The 87th Academy Awards are this Sunday, which means it’s time to place your final bets on the night’s winners. Six of my seven predictions were correct last year, so here’s hoping my omission of a prediction for Best Original Screenplay leaves me with a perfect ballot.
My will win/should win line up a little more than usual, something I didn’t expect until I sat down to hammer out my list. While I wish I had a little more variety to choose from (you’re sorely missed in the Best Director category, Ava Duvernay) this year I think the Academy will (mostly) get it right within its limited pool of potential winners.
Boyhood — which took twelve years to complete, in case you hadn’t heard — has received a lot of attention this awards season. After a surprise win at the Producers Guild Awards, some are predicting Birdman will take home the top prize, but I am sticking with Richard Linklater’s solid family drama. Birdman has many fans, but also some loud nay-sayers, and the Academy tends to play it safe in this category.
Selma is a masterpiece: confidently directed with a stellar cast, the film unfortunately received two nominations (it’s also nominated for Best Original Song). The film’s focus on the multifaceted civil rights movement also stands out in a year where more than half of the Best Picture nominees are films about lone, exceptional white men.
Will win: Richard Linklater, Boyhood
Should win: Richard Linklater, Boyhood OR Alejandro G. Iñárritu, Birdman
Did everybody hear that it took 12 years to make Boyhood? 12 years! Even those who didn’t love the movie (like myself — I prefer the Before trilogy, which took 18 years to make) will find it hard not to honor Linklater’s commitment and drive. But I’d be equally happy with a win for Inarritu, who aimed for the sun with Birdman’s one-shot structure, even if he didn’t quite reach it.
Sidebar: If Boyhood wins Best Picture while Birdman snags Best Director, or vice versa, it will be the third year in a row that the same film doesn’t take both categories, which has only happened at one-fourth of the Oscars.
Will win: Julianne Moore, Still Alice
Should win: Julianne Moore, Still Alice
Moore has been the front-runner since day one, and deservedly so. Playing a linguistics professor diagnosed with Alzheimer’s, Moore has turned in another wonderful performance here. That said, I wish Gone Girl, especially nominee Rosamund Pike’s terrifying performance as Amy Elliott Dunne, has gotten a little more attention.
Sidebar: Note that, of the five best actress, only one is in a film nominated for Best Picture (Felicity Jones, The Theory of Everything). Those films had no leading female performances to nominate.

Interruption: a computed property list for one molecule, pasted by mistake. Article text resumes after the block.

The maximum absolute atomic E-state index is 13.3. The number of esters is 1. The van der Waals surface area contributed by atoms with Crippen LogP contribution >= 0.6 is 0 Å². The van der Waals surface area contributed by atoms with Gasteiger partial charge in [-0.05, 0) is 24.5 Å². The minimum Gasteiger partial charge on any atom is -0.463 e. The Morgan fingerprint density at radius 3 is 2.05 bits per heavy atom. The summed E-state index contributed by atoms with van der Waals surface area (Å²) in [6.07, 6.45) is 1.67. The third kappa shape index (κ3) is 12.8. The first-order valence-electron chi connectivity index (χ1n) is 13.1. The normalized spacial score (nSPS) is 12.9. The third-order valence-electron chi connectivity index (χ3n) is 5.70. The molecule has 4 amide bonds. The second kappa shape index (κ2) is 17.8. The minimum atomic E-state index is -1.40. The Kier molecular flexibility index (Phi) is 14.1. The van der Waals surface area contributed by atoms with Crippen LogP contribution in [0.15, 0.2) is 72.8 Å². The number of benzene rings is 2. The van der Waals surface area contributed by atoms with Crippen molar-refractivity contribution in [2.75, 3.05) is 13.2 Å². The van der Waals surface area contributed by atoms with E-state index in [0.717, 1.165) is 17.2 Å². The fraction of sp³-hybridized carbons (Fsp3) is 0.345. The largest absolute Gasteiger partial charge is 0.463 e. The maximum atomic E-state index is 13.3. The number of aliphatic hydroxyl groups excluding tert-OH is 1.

Will win: Eddie Redmayne, The Theory of Everything
Should win: Michael Keaton, Birdman
The Theory of Everything is a fairly by-the-numbers bio-pic, but Eddie Redmayne’s performance is a cut above others in the genre. He’s also won nearly every prize leading up to the ceremony, so this point, there’s not much of a question of whose name will be called on Sunday. While I enjoyed Redmayne’s performance, there’s a part of me that wishes Michael Keaton’s early awards season momentum (he received a Golden Globe and Critics Choice Award before Redmayne pulled ahead) had continued.
Best Supporting Actress
Will win: Patricia Arquette, Boyhood
Should win: Patricia Arquette, Boyhood
None of Arquette’s fellow nominees gained much traction this awards season (Emma Stone in Birdman is a very, very distant second), which is understandable. Like many actresses, Arquette’s opportunities have slowed as she’s grown older, but her work in Boyhood shows she can still excel when given complex material. I’d be more than happy to see her recognized here before she returns to television as the protagonist in CSI: Cyber.
Best Supporting Actor
Will win: J.K. Simmons, Whiplash
Should win: J.K. Simmons, Whiplash
J.K. Simmons has always shone in supporting roles, and Whiplash is no exception. He brings some much needed depth to what could be a one-note role as a sadistic band director, and his sweep of every major award for the performance has made him a lock. If Birdman’s Edward Norton is incredibly lucky, he could pull out a win here, but that’s not likely.
Featured image courtesy of MMXIV Paramount Pictures.
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